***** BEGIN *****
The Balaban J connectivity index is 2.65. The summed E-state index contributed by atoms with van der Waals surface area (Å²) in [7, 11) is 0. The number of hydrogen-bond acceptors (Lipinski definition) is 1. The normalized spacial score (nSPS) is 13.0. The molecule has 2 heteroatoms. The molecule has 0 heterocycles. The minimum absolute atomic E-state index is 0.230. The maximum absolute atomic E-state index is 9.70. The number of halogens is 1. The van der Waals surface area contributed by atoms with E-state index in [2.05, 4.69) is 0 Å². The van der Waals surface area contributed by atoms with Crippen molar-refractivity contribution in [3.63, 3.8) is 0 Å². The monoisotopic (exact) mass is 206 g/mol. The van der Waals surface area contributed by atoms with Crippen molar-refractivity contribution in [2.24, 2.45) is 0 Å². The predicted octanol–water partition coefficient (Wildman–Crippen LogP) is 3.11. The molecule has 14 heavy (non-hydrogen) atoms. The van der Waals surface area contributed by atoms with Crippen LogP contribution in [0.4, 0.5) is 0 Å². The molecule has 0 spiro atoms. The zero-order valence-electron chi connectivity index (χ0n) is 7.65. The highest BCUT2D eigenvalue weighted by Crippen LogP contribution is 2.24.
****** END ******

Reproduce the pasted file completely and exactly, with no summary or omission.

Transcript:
The Balaban J connectivity index is 2.65. The summed E-state index contributed by atoms with van der Waals surface area (Å²) in [7, 11) is 0. The number of hydrogen-bond acceptors (Lipinski definition) is 1. The normalized spacial score (nSPS) is 13.0. The molecule has 2 heteroatoms. The molecule has 0 heterocycles. The minimum absolute atomic E-state index is 0.230. The maximum absolute atomic E-state index is 9.70. The number of halogens is 1. The van der Waals surface area contributed by atoms with E-state index in [2.05, 4.69) is 0 Å². The van der Waals surface area contributed by atoms with Crippen molar-refractivity contribution in [3.63, 3.8) is 0 Å². The monoisotopic (exact) mass is 206 g/mol. The van der Waals surface area contributed by atoms with Crippen molar-refractivity contribution in [2.24, 2.45) is 0 Å². The predicted octanol–water partition coefficient (Wildman–Crippen LogP) is 3.11. The molecule has 14 heavy (non-hydrogen) atoms. The van der Waals surface area contributed by atoms with Crippen LogP contribution in [0.4, 0.5) is 0 Å². The molecule has 0 spiro atoms. The zero-order valence-electron chi connectivity index (χ0n) is 7.65. The highest BCUT2D eigenvalue weighted by Crippen LogP contribution is 2.24.